In Wisznia Company, Inc. v. General Star Indemnity Company, No. 13-31125, 2014 U.S. App. LEXIS 13563 (5th Cir. July 16, 2014), the United States Court of Appeals for the Fifth Circuit, applying Louisiana law, affirmed the trial court’s summary judgment order holding that an insurer had no duty to defend its policyholder against a lawsuit alleging that the policyholder prepared defective design plans and failed to adequately coordinate and supervise the construction of a performing arts center. In so ruling, the Court relied on the facts alleged in the underlying lawsuit, as opposed to the underlying plaintiff’s characterization of those facts.
The policyholder was an architecture firm that had been sued by a former client that was dissatisfied with a building that the architecture firm designed. Id. at 1. Applying the “eight-corners rule” the court looked to the terms of the two general liability policies at issue, and the former client’s petition, to determine whether the insurer had a duty to defend. Id. at 17-23. The insurance policy contained a professional liability exclusion, which provided that
This insurance does not apply to “bodily injury”, “property damage” or “personal and advertising injury” arising out of the rendering of or failure to render any professional services by you or any engineer, architect or surveyor who is either employed by you or performing work on your behalf in such capacity.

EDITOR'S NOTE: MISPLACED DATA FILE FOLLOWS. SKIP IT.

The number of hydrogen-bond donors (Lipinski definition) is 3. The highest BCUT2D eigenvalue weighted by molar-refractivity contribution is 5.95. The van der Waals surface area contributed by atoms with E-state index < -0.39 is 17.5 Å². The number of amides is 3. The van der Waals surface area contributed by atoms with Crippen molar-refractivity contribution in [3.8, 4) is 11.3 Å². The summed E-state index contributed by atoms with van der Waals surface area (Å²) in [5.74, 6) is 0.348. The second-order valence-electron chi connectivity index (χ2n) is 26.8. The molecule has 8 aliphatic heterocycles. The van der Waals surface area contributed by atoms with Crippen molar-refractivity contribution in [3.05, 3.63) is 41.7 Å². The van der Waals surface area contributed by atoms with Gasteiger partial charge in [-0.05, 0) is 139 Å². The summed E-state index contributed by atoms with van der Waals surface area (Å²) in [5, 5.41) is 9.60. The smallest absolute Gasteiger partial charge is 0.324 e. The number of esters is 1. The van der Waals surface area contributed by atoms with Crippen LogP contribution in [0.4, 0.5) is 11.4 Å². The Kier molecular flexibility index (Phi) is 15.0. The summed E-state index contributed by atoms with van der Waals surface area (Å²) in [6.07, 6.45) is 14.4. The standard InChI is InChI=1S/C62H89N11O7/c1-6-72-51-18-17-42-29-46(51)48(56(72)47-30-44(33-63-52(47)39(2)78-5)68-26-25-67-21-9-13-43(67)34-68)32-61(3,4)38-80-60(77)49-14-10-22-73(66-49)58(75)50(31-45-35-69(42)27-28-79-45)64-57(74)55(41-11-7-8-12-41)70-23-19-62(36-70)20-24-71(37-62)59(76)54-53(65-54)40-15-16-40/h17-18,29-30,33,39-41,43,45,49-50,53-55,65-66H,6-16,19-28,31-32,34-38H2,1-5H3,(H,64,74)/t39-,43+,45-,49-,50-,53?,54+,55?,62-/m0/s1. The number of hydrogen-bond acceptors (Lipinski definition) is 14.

Id. at 11. The former client’s petition alleged that the client suffered damage as a result of the architecture firm’s negligence and breach of its contractual and warranty obligations. Id. at 9. Among other things, the petition alleged that the architecture firm designed and prepared “a defective set of plans and specifications for the project” and failed “to coordinate the design with its consultants in an effective and professional manner.” Id. at 10.
The court concluded that the insurer did not have a duty to defend because the professional liability exclusion in the policy “unambiguously excludes coverage” for the architecture firm’s liability arising from the design of the performing arts center. Id. at 17. The court reasoned that the use of the word “negligence” in the petition to describe the architecture firm’s conduct was insufficient to obligate the insurer to provide a defense where “every one of the factual allegations pertained to the rendering of professional architecture services.” Id. In sum, the court concluded that the former client sued the architecture firm because “it was dissatisfied with the final product.” Id. at 18.
In this case, the court rejected the policyholder’s attempt to treat its liability insurer as a surety. By refusing to find a duty to defend despite the negligence allegation, the court applied the “well settled” principle that “the allegations of fact, and not conclusions, contained in the petition determine the obligation to defend.” Id. at 7.